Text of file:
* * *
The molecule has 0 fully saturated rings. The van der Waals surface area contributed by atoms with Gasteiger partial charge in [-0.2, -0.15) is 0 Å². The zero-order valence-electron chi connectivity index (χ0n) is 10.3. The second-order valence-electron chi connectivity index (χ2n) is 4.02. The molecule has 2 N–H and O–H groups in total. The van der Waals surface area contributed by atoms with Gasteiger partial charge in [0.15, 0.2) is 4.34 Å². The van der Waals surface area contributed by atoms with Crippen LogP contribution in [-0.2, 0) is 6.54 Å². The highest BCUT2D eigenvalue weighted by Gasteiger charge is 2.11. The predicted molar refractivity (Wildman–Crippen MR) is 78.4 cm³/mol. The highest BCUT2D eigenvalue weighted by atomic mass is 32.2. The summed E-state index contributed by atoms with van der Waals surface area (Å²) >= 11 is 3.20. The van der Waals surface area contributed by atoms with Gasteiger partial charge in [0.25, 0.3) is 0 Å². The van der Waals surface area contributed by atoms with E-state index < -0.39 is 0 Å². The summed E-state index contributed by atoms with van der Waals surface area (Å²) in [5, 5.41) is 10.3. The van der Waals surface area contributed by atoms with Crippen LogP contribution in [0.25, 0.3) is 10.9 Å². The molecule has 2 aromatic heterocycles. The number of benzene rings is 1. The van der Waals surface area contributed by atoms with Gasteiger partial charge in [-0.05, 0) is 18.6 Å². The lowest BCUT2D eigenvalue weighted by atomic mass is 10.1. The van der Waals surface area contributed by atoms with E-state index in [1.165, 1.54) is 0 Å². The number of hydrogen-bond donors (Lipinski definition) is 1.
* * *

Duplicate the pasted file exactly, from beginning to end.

The molecule has 0 fully saturated rings. The van der Waals surface area contributed by atoms with Gasteiger partial charge in [-0.2, -0.15) is 0 Å². The zero-order valence-electron chi connectivity index (χ0n) is 10.3. The second-order valence-electron chi connectivity index (χ2n) is 4.02. The molecule has 2 N–H and O–H groups in total. The van der Waals surface area contributed by atoms with Gasteiger partial charge in [0.15, 0.2) is 4.34 Å². The van der Waals surface area contributed by atoms with Crippen LogP contribution in [-0.2, 0) is 6.54 Å². The highest BCUT2D eigenvalue weighted by Gasteiger charge is 2.11. The predicted molar refractivity (Wildman–Crippen MR) is 78.4 cm³/mol. The highest BCUT2D eigenvalue weighted by atomic mass is 32.2. The summed E-state index contributed by atoms with van der Waals surface area (Å²) >= 11 is 3.20. The van der Waals surface area contributed by atoms with Gasteiger partial charge in [0.25, 0.3) is 0 Å². The van der Waals surface area contributed by atoms with E-state index < -0.39 is 0 Å². The summed E-state index contributed by atoms with van der Waals surface area (Å²) in [5, 5.41) is 10.3. The van der Waals surface area contributed by atoms with Crippen LogP contribution in [0.25, 0.3) is 10.9 Å². The molecule has 2 aromatic heterocycles. The number of benzene rings is 1. The van der Waals surface area contributed by atoms with Gasteiger partial charge in [-0.05, 0) is 18.6 Å². The lowest BCUT2D eigenvalue weighted by atomic mass is 10.1. The van der Waals surface area contributed by atoms with E-state index in [1.165, 1.54) is 0 Å². The number of hydrogen-bond donors (Lipinski definition) is 1.